Reuther was a pioneering leader for the union and its members, but he set higher goals for Americans, among them winning civil rights gains for the entire public. In his time, A. Philip Randolph also used his perch as president of the Brotherhood of Sleeping Car Porters to hector the nation’s political leaders to heed the demand for civil rights for Black Americans. George Meany was a Bronx plumber and a meat-and-potatoes philosopher who, as president of the AFL-CIO, made sure politicians, who usually ignored workers’ issues, listened to him. He helped pass one of the first unemployment insurance laws in the country, providing a temporary safety net for workers across industries.
Their grit and sense of social justice moved the workers they championed and created a legacy.
When Sara Nelson, president of the Association of Flight Attendants—CWA, AFL—CIO, speaks to groups nowadays, her message is in the same vein. Her remarks go beyond the airline industry to advocate for decent jobs for all. Speaking at a rally in Chicago in October for the UAW, she said: “ When we stand united for economic and social justice there’s nothing we can’t do and no mountain that we can’t move. Human solidarity is the solution to the problems we face as a nation and as a world.”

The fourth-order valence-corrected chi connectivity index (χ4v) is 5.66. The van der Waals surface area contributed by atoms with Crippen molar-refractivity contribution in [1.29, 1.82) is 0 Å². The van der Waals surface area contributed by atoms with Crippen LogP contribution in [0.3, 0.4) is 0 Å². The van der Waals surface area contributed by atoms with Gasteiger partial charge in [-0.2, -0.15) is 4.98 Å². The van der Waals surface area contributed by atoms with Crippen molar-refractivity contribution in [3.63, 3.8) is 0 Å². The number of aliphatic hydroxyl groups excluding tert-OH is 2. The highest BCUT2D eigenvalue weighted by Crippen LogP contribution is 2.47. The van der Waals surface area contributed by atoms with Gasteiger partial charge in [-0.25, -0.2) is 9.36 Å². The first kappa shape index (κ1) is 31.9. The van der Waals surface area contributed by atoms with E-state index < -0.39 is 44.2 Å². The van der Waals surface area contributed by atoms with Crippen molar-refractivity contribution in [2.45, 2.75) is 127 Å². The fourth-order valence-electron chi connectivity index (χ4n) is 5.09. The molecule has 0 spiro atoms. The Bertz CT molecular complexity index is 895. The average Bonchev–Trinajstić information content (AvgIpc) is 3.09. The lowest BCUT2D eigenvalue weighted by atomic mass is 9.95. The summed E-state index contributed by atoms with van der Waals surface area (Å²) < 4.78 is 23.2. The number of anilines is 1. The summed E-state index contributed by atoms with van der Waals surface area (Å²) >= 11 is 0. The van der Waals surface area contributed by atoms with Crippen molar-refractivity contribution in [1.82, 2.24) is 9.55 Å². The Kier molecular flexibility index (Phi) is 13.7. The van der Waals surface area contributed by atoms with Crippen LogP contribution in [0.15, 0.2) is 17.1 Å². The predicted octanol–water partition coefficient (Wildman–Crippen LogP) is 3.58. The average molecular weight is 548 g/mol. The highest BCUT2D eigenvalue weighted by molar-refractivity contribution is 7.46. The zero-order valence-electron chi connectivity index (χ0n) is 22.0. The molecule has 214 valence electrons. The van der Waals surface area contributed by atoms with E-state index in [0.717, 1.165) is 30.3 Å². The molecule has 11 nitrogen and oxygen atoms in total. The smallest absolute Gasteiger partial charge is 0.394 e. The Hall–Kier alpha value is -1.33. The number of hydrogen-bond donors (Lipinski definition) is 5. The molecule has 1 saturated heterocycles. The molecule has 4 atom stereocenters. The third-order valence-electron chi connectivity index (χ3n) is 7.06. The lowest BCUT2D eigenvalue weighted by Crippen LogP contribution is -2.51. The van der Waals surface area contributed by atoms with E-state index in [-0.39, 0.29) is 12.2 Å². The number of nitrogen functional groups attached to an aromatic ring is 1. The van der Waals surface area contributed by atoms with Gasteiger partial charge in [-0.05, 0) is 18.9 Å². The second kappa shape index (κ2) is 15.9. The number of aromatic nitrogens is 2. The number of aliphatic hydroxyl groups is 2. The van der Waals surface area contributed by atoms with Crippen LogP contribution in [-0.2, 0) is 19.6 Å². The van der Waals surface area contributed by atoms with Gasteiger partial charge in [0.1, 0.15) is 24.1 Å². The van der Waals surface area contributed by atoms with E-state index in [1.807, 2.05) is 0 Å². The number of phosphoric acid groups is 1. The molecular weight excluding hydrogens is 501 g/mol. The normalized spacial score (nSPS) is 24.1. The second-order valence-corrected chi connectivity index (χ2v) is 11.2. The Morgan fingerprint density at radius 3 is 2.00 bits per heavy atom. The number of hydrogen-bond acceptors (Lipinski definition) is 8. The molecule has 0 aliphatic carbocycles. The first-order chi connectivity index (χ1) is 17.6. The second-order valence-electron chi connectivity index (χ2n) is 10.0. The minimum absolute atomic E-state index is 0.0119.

In June 2020, the ILWU and International Longshoremen’s Association led workers up and down the West Coast in a work stoppage that lasted nine minutes, the amount of time a Minneapolis police officer pressed down on George Floyd’s neck.
“Today we’re joining millions of people who are demanding justice and fundamental change,” said ILWU president Willie Adams.
Americans need to hear from unions and the growing expanse of workers’ centers that they are not just out for their own dues-paying members and supporters but for the benefit of all: from struggling college adjuncts to graduate students; gig workers hustling to earn enough to survive to warehouse workers in jobs that leave them bone-tired and aching; low-paid hospital janitors to overworked nurses pushing themselves to do their best.